Bunun (I think...please correct me if I'm wrong) dance in Kaohsiung's Central Park MRT Station
While we were in Kaohsiung a few weeks ago, we happened upon this aboriginal dance show taking place in the Central Park MRT Station. We'd stopped in the aboriginal goods stores opened - so we were told - partially thanks to the efforts of Chen Chu - to buy Taiwanese coffee and other small items as the show was about to start. This was not the first time we've seen aboriginal dancing - sometimes in the context of actual festivals where the dancing has some sort of cultural meaning, and sometimes...not.
If you've spent any amount of time in Taiwan at all, you've surely encountered these dance shows - you can see them every weekend evening at the Naruwan Indigenous People's Market at the intersection of Huanhe and Guangzhou Roads not far from Longshan Temple (and practically across the street from the historic Xuehai Academy, the first "university" in Taiwan - now a family shrine - also mentioned in the post linked to above). On certain days they're held in Kaohsiung's Central Park station, and there are other venues in which to see them, as well. Both Taipei City Hall and Kaohsiung Central Park MRT Stations have aboriginal stores, but only Kaohsiung's also has dances.
It's rare to have the knowledge and chance to attend many of the more authentic festivals (Pasta'ai is the easiest to get to, and even that takes some work if you want to go to Wufeng, not Nanzhuang), and you're about as likely to encounter the everyday use of traditional dress as you are to come across a Taiwanese woman walking down the street in a full qipao ("qipao-inspired" doesn't count, nor does a tiny dog in a qipao costume - a labrador in a qipao might count)...but seeing these dance shows is dead easy if you are so inclined.
Amis Tribe dance in Taipei's Naruwan Market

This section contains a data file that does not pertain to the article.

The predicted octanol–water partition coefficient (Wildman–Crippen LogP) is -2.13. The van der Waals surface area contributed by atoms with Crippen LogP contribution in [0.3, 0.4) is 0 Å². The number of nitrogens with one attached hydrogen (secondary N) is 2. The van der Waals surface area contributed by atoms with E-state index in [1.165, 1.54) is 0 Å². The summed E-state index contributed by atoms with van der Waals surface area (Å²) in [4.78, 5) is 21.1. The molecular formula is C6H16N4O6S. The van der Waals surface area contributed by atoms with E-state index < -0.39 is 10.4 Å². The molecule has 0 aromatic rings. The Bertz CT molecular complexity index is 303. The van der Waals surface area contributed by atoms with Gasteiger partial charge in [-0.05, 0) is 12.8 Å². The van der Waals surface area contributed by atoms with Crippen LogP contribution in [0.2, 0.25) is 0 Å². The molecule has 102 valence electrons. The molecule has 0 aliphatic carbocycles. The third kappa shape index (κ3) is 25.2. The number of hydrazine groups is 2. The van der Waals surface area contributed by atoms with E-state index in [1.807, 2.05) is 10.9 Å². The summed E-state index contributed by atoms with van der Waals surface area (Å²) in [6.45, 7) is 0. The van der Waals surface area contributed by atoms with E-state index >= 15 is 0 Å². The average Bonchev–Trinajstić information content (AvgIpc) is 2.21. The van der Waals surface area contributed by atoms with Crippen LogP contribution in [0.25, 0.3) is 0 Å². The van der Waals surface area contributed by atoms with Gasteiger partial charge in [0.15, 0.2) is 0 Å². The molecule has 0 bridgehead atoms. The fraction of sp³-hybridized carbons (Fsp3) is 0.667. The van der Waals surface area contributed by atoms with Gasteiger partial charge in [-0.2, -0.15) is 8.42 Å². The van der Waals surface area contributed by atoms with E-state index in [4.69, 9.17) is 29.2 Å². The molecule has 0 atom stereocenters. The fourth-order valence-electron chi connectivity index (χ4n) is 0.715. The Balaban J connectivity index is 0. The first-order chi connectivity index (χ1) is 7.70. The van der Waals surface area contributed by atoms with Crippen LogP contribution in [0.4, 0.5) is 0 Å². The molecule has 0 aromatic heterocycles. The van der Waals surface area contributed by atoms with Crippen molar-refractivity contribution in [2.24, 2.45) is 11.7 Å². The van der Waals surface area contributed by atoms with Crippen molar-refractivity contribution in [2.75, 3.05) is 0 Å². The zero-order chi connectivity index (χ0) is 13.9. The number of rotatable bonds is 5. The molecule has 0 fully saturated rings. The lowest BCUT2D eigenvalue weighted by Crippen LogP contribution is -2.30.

I'm not sure what to make of them, honestly. It is absolutely true that many (most? all?) of the aboriginal tribes of Taiwan incorporate dancing into festivals and rituals, to the point where non-aboriginal Taiwanese can often imitate the basic moves of common dances.
Dancing at Pasta'ai 2010 in Wufeng
They certainly help spread at least basic knowledge of these tribal cultures, little-known outside Taiwan. They help bring to the public eye more recognition that there is more to Taiwanese culture than that which came from China (or Japan) - more so than museums that, while important (and however excellent), are simply not as active, interactive or in the public eye.
And yet, I can't help but also watch them and feel like one adjective that could be used to describe these dances is "exploitative". Maybe. I'm not sure about that, but the thought has stayed with me long enough to spur me to blog about it. These dances, taken out of context and set down in a subway station or food court - do they really accomplish more than a fleeting thought of "yeah, aboriginal stuff is pretty cool" in the minds of the audience? Does it convey any lasting knowledge or encourage more in-depth learning about aboriginal affairs?
I guess I just don't know what to think, and yes, I realize sometimes it's OK not to have a strong opinion, and to instead muse on possible points of view.